United Nations

A Different Exodus From Egypt

10/31/2007
Israel Correspondent

Tel Aviv — The iconic but crumbling Bauhaus building just off the Ayalon freeway in south Tel Aviv resembles the bridge of a ship, a tribute to the Jewish immigrants who reached pre-state Israel in boats.

In the last three months, an abandoned basement pub and a construction site at the same building have become a makeshift absorption center for dozens of illegal African migrants and an embodiment of Israel’s most sensitive immigration dilemmas as the state nears its 60th anniversary.

Anxious At The Syrian Border

10/11/2007
Israel Correspondent

Camp Ziouani, Golan Heights — It started last spring when grazing sheep crossed to the Israeli side of the invisible Golan Heights disengagement border, bringing Syrian herdsman face to face with IDF soldiers on heightened alert after the Lebanon war.

Despite Deal, Threat Remains

02/27/1998
Israel Correspondent

Jerusalem — In the wake of this week’s agreement between the United Nations and Iraq, attention here turned to the threat posed by other countries in the Middle East with nonconventional weapons.

In addition to Iraq, “Iran, Syria, Egypt and Libya are all developing chemical and biological weapons at a rapid rate,” said Dr. Dany Shoham, a military expert at Bar-Ilan University’s Begin-Sadat Center for Strategic Affairs.

Back To The Brink

02/06/1998
Israel Correspondent

Jerusalem — Yossi Oren says he isn’t worried that Iraq will attack Israel with conventional, biological or chemical weapons.

“The situation is a lot better now than it was seven years ago,” asserts the 43-year-old Jerusalemite, referring to the 1991 Gulf War. During that six-week battle, Iraq lobbed 39 Scud missiles at Israel.

“Today,” Oren continues, “Israel has more sophisticated tools to destroy missiles. And anyway, I don’t think any Scuds will fall.”

Calling All Jewish Superheroes

05/24/2002
Special To The Jewish Week

I recently experienced the Hollywood blockbuster "Spider-Man," and was delighted to see mild-mannered Queens high school student Peter Parker turn himself into a crime-fighting superhero. Jews invented the modern superhero 60 years ago, developing the concept of a well-intentioned but unempowered person transformed through accident into a powerhouse. Their creations (Superman, Spiderman and the like) are descendents of the golem, which was created to protect Jews from pogroms.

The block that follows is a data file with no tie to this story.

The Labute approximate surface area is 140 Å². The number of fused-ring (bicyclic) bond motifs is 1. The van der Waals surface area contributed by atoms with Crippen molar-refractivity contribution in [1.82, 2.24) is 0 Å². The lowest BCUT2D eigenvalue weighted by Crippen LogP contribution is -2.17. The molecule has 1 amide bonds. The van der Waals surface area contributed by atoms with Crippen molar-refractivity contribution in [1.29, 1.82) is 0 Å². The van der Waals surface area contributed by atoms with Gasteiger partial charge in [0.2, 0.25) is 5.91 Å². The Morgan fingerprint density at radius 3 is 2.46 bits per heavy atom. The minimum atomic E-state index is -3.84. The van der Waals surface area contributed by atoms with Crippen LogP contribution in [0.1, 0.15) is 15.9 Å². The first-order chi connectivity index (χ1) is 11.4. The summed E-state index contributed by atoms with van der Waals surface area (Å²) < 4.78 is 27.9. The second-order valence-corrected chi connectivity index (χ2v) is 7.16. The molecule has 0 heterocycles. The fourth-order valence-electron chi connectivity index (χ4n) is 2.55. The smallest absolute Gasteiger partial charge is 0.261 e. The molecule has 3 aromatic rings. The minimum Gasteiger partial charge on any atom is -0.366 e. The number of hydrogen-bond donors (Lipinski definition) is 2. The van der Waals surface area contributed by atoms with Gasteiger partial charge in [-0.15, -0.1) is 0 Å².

Sixty Years Later

11/23/2007

Another historical marker for the Middle East on the eve of Annapolis: Nov. 29 marks the 60th anniversary of the United Nations approval of a partition plan to divide the Jews and Arabs of Palestine into two states, one Jewish and one Arab. How fitting, sadly enough, that this week also signals the umpteenth diplomatic attempt to resolve the same Arab-Israeli conflict.

Local Wounds Opened By Mideast Conflict

08/04/2006
Special To The Jewish Week

It can be frustrating or awkward “to see people involved in a peace walk one week and the same people involved in an anti-Israel protest the next week,” said Rabbi Micah Kelber of the Bay Ridge Jewish Center, a small Conservative synagogue in the midst of one of the nation’s largest Arab communities.

Clarke Gets An Earful On Israel

Brooklyn rep backtracks on Gaza
after meetings with Jewish leaders.

02/11/2010
Assistant Managing Editor

After voting with 36 other members of the House in November against a resolution that the Goldstone Report to the UN was unfair to Israel, Brooklyn’s Yvette Clarke reportedly told Jewish leaders in her district that she’d consult with them on Middle East issues in the future.

Rep. Yvette Clarke said letters on Gaza she signed “do not provide a complete, and therefore accurate, picture of the situation.

Despite Weak Markets, Gifts Stay Strong

12/12/2007
Special To The Jewish Week

Global financial markets are anticipating a downturn, the word “recession” is being whispered on Wall Street and, as a result, holiday bonuses at the large banks and investment houses may be considerably lower this year. But those worries failed to dampen last week’s Wall Street Dinner, the annual event organized by the Wall Street and Financial Services Division of UJA-Federation of New York.

All Eyes On Myanmar

10/11/2007
Special To The Jewish Week

As the military government in Myanmar continued its crackdown on pro-democracy activists, a Burmese Jew now living in the United States expressed his sorrow over the killing of civilians — a number that could be as low as the 10 acknowledged by the government or as high as the hundreds claimed by human-rights advocates.

Sammy Samuels, a New York-based employee of American Jewish Congress, also said he witnessed one of the largest demonstrations preceding the crackdown while visiting his family in Yangon, Myanmar’s capital, for the High Holy Days.

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